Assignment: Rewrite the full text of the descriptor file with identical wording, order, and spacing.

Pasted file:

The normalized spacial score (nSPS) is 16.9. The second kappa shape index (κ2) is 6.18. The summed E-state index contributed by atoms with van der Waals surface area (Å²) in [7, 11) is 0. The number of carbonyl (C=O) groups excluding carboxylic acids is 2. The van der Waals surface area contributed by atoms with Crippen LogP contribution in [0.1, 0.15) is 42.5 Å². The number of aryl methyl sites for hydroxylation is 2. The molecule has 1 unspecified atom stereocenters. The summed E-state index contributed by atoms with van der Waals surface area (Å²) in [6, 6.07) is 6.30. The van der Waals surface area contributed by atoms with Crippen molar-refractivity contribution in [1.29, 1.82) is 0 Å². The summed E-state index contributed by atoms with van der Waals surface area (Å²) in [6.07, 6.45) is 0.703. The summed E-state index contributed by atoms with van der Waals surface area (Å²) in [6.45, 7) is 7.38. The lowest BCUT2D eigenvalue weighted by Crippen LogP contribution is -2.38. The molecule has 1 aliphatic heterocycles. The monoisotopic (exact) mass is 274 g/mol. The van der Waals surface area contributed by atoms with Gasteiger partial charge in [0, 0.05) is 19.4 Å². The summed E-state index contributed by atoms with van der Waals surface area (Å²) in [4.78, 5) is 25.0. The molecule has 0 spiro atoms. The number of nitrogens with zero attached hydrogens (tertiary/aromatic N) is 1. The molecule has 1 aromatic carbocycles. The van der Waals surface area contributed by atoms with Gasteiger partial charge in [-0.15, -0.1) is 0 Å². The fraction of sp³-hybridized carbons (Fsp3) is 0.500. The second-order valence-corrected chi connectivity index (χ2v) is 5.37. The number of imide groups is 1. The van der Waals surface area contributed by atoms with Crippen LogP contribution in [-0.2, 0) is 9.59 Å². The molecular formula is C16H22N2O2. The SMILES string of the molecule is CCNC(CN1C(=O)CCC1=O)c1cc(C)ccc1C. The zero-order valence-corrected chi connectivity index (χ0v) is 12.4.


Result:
The normalized spacial score (nSPS) is 16.9. The second kappa shape index (κ2) is 6.18. The summed E-state index contributed by atoms with van der Waals surface area (Å²) in [7, 11) is 0. The number of carbonyl (C=O) groups excluding carboxylic acids is 2. The van der Waals surface area contributed by atoms with Crippen LogP contribution in [0.1, 0.15) is 42.5 Å². The number of aryl methyl sites for hydroxylation is 2. The molecule has 1 unspecified atom stereocenters. The summed E-state index contributed by atoms with van der Waals surface area (Å²) in [6, 6.07) is 6.30. The van der Waals surface area contributed by atoms with Crippen molar-refractivity contribution in [1.29, 1.82) is 0 Å². The summed E-state index contributed by atoms with van der Waals surface area (Å²) in [6.07, 6.45) is 0.703. The summed E-state index contributed by atoms with van der Waals surface area (Å²) in [6.45, 7) is 7.38. The lowest BCUT2D eigenvalue weighted by Crippen LogP contribution is -2.38. The molecule has 1 aliphatic heterocycles. The monoisotopic (exact) mass is 274 g/mol. The van der Waals surface area contributed by atoms with Gasteiger partial charge in [0, 0.05) is 19.4 Å². The summed E-state index contributed by atoms with van der Waals surface area (Å²) in [4.78, 5) is 25.0. The molecule has 0 spiro atoms. The number of nitrogens with zero attached hydrogens (tertiary/aromatic N) is 1. The molecule has 1 aromatic carbocycles. The van der Waals surface area contributed by atoms with Gasteiger partial charge in [-0.15, -0.1) is 0 Å². The fraction of sp³-hybridized carbons (Fsp3) is 0.500. The second-order valence-corrected chi connectivity index (χ2v) is 5.37. The number of imide groups is 1. The van der Waals surface area contributed by atoms with Crippen LogP contribution in [-0.2, 0) is 9.59 Å². The molecular formula is C16H22N2O2. The SMILES string of the molecule is CCNC(CN1C(=O)CCC1=O)c1cc(C)ccc1C. The zero-order valence-corrected chi connectivity index (χ0v) is 12.4.